Becoming a Healing Presence: Embracing Ambiguity, pt.1

This Tuesday we will be wrapping up Dr. Albert S. Rossi’s book Becoming a Healing Presence and reading through the chapter “Embracing Ambiguity.”  The purpose of this final chapter is to open ourselves up to ambiguity and to be able to say “I don’t know.”  Part of being a healing presence and living in the present moment requires us to understand that, most of the time, we simply do not understand.  Dr. Rossi writes about ambiguity and unknowing from an Orthodox perspective; however, embracing ambiguity is a primary characteristic of our Anglican heritage.  In the opening chapter of his book Orthodoxy, G.K. Chesterton (1874-1936), the great Anglican writer and eventual convert to Roman Catholicism, states that logic and reason breed insanity and that it is the madman who has lost everything but his reason.  Chess players go mad, poets do not.  For Chesterton, in order to be an orthodox Christian (defined as someone who embraces the Apostles Creed), requires an embrace of ambiguity, poetry, and romance, and a suspension of the logical and rational. His chapter “The Manic” is attached.

A more recent exploration of ambiguity in the Anglican tradition is found in the book Common Prayer on Common Ground – A Vision of Anglican Orthodoxy by Alan Jones, the former Dean of Grace Cathedral in San Francisco.  His work begins with a discussion of the necessity of embracing the transcendent mystery at the heart of Christianity. Jones goes through the dangers of embracing either a conservative or a progressive fundamentalism.  He writes how, as Anglicans, we are called to embrace ideas and people whom we may not understand, because, in the end, faith is not an argument to be won by reason and logic, but an adoration to live into. A short excerpt from the book (pp13-33) is attached.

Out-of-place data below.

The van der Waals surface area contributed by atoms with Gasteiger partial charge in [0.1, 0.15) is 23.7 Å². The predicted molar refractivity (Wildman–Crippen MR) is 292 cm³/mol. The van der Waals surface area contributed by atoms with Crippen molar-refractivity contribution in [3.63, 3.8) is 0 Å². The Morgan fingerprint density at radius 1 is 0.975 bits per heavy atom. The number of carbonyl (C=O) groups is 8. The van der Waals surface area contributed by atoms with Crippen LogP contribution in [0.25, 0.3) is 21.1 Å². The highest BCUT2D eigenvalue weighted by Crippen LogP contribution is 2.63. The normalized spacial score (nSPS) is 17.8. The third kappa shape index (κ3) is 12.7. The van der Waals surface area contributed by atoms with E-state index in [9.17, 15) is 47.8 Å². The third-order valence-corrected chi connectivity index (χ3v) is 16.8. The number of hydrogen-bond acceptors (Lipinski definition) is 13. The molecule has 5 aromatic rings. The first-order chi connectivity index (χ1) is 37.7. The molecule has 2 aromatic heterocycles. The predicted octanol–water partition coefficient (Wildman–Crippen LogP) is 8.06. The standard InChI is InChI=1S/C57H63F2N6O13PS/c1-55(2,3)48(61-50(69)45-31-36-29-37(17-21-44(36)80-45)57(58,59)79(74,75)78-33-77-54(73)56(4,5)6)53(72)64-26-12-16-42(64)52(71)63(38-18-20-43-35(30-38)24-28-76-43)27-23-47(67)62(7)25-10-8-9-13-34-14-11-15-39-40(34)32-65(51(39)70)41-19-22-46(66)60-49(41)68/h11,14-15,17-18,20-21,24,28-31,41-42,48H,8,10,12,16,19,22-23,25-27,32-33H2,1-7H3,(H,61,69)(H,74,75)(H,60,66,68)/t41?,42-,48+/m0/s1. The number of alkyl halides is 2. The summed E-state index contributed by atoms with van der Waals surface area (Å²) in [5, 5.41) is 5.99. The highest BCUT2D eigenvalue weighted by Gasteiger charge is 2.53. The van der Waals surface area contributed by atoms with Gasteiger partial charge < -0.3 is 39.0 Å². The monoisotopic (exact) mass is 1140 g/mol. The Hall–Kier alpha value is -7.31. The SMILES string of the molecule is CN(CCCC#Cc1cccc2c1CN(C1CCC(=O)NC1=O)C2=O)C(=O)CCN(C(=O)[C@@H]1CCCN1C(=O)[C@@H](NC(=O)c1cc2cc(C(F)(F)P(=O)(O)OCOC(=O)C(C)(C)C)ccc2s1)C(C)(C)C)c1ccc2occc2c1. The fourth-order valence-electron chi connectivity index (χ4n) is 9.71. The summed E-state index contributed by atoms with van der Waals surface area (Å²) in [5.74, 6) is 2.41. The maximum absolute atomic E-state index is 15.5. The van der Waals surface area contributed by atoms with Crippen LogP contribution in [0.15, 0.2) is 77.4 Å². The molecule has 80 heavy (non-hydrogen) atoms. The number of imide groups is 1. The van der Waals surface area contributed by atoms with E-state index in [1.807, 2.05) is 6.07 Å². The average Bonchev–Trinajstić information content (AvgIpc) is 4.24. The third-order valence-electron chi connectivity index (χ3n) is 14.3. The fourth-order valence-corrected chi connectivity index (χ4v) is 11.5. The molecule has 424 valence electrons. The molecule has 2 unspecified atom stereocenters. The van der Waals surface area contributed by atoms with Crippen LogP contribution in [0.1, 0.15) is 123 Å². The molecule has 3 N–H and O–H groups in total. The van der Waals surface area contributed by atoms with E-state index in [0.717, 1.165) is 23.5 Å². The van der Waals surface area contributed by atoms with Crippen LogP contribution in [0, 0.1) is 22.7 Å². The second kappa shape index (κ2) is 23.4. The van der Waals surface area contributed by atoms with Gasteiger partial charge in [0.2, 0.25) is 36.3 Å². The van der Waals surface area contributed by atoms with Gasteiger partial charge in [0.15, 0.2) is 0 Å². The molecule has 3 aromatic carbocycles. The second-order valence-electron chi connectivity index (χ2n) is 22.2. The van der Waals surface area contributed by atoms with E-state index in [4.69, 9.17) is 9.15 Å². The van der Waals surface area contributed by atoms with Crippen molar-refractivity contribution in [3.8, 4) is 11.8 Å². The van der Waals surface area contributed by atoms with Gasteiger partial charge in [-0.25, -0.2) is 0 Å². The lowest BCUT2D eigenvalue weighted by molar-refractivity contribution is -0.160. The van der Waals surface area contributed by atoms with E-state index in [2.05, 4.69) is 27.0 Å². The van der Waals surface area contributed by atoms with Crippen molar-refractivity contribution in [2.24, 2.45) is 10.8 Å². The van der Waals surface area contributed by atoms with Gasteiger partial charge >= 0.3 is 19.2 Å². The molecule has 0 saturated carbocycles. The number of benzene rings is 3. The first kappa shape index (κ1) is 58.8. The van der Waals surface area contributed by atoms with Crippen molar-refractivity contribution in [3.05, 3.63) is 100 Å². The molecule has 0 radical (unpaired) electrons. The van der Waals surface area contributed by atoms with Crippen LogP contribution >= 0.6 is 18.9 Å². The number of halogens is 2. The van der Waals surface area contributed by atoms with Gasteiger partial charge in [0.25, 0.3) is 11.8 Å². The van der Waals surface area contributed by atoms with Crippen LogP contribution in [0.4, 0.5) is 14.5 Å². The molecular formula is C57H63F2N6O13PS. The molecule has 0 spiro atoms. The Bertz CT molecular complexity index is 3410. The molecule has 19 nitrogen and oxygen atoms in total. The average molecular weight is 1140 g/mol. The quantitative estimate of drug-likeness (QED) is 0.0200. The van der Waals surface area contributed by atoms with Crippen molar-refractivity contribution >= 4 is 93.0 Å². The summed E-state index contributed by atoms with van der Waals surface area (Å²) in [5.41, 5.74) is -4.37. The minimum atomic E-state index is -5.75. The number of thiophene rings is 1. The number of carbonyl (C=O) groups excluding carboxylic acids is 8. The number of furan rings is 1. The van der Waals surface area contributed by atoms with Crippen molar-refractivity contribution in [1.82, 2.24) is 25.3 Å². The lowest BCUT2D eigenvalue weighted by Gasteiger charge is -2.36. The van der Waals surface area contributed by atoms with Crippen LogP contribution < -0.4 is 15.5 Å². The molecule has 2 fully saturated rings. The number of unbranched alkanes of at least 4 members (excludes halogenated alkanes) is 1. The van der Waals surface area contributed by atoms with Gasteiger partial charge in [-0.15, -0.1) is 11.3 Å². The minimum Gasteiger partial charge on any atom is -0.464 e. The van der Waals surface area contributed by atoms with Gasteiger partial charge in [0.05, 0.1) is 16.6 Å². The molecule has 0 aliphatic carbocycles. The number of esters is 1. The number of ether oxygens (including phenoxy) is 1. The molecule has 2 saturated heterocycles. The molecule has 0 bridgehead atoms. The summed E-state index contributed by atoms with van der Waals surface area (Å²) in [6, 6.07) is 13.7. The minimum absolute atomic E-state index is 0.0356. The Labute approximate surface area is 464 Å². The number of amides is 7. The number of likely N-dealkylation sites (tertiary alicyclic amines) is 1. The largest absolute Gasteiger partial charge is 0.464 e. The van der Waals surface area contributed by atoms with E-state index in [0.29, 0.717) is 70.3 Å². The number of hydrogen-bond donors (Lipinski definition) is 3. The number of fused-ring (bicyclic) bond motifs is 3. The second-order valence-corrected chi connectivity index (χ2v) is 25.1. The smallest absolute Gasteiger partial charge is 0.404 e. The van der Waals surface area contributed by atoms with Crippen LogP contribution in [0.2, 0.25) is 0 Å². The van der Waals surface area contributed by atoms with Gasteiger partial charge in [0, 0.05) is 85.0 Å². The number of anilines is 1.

June 5 – We are not meeting this Tuesday. It is Myrtle Beach High graduation. Anna Grace is the valedictorian!

June 12 – Dr. Clifford Sosis is coming to speak to us about ethics and morality from a secular, non-religious point-of-view.  As Paul asserts in Galatians, we know that we are not bound by the black-letter rules of the Scriptures.  (No one thinks we should stone our rebellious sons to death. Deut. 18:21.)  I have invited Dr. Sosis to help us explore how we come to our conclusions as to the difference between right and wrong.

June 19 – We will begin our summer study of Paul’s Letter to the Galatians.  To join us, all you need is a Bible, and if you do not have one, one will be provided for you.  In guiding our discussions, I will primarily be using Martin Luther’s Commentary on Galatians. This is one of the great books of the Protestant canon. It was this book that converted the Puritan writer John Bunyan and the Anglican missionaries Charles and John Wesley. You do not have to purchase or read through Luther’s commentary to join us, but Luther’s exposition of the meaning of grace within this commentary is invaluable.

Dinner is at 6. The menu is all-American hot dogs. Discussion about 6:45. Hope to see you here.

“Such doctrines of the Christian faith are mysteries, and whoever knows them, knows they cannot be grasped, and whoever grasps them knows that cannot be explained”

St. Philoxenus of Mabbug (440-523)

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